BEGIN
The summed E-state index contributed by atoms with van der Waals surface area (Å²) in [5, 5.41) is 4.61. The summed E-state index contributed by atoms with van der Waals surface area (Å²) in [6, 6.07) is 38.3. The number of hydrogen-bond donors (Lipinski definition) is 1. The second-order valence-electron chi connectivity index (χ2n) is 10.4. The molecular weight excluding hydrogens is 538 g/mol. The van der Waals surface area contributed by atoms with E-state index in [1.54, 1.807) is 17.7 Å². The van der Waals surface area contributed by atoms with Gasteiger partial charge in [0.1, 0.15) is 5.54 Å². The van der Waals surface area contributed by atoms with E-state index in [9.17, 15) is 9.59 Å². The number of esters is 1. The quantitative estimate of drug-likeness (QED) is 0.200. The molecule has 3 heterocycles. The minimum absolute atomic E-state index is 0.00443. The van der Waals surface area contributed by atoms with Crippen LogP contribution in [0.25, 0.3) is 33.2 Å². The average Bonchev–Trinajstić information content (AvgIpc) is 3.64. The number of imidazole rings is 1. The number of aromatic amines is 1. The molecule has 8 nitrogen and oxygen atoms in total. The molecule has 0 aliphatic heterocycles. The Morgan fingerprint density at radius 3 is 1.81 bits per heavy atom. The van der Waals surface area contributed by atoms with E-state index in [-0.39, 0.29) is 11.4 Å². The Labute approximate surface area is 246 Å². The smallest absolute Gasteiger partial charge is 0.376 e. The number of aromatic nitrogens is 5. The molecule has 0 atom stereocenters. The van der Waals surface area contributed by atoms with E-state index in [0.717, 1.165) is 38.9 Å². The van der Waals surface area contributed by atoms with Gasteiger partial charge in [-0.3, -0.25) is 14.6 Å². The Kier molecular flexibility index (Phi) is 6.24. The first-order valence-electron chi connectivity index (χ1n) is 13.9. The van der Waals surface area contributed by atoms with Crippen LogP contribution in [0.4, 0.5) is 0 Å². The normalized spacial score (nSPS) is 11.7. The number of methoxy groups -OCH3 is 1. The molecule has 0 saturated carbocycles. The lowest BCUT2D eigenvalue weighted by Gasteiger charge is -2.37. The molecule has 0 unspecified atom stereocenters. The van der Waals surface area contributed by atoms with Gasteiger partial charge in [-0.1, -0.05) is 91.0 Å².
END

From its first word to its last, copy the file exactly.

The summed E-state index contributed by atoms with van der Waals surface area (Å²) in [5, 5.41) is 4.61. The summed E-state index contributed by atoms with van der Waals surface area (Å²) in [6, 6.07) is 38.3. The number of hydrogen-bond donors (Lipinski definition) is 1. The second-order valence-electron chi connectivity index (χ2n) is 10.4. The molecular weight excluding hydrogens is 538 g/mol. The van der Waals surface area contributed by atoms with E-state index in [1.54, 1.807) is 17.7 Å². The van der Waals surface area contributed by atoms with Gasteiger partial charge in [0.1, 0.15) is 5.54 Å². The van der Waals surface area contributed by atoms with E-state index in [9.17, 15) is 9.59 Å². The number of esters is 1. The quantitative estimate of drug-likeness (QED) is 0.200. The molecule has 3 heterocycles. The minimum absolute atomic E-state index is 0.00443. The van der Waals surface area contributed by atoms with Crippen LogP contribution in [0.25, 0.3) is 33.2 Å². The average Bonchev–Trinajstić information content (AvgIpc) is 3.64. The number of imidazole rings is 1. The number of aromatic amines is 1. The molecule has 8 nitrogen and oxygen atoms in total. The molecule has 0 aliphatic heterocycles. The Morgan fingerprint density at radius 3 is 1.81 bits per heavy atom. The van der Waals surface area contributed by atoms with E-state index in [-0.39, 0.29) is 11.4 Å². The Labute approximate surface area is 246 Å². The smallest absolute Gasteiger partial charge is 0.376 e. The number of aromatic nitrogens is 5. The molecule has 0 atom stereocenters. The van der Waals surface area contributed by atoms with E-state index in [0.717, 1.165) is 38.9 Å². The van der Waals surface area contributed by atoms with Gasteiger partial charge in [-0.3, -0.25) is 14.6 Å². The Kier molecular flexibility index (Phi) is 6.24. The first-order valence-electron chi connectivity index (χ1n) is 13.9. The van der Waals surface area contributed by atoms with Crippen LogP contribution in [0.4, 0.5) is 0 Å². The normalized spacial score (nSPS) is 11.7. The number of methoxy groups -OCH3 is 1. The molecule has 0 saturated carbocycles. The lowest BCUT2D eigenvalue weighted by Gasteiger charge is -2.37. The molecule has 0 unspecified atom stereocenters. The van der Waals surface area contributed by atoms with Gasteiger partial charge in [-0.1, -0.05) is 91.0 Å².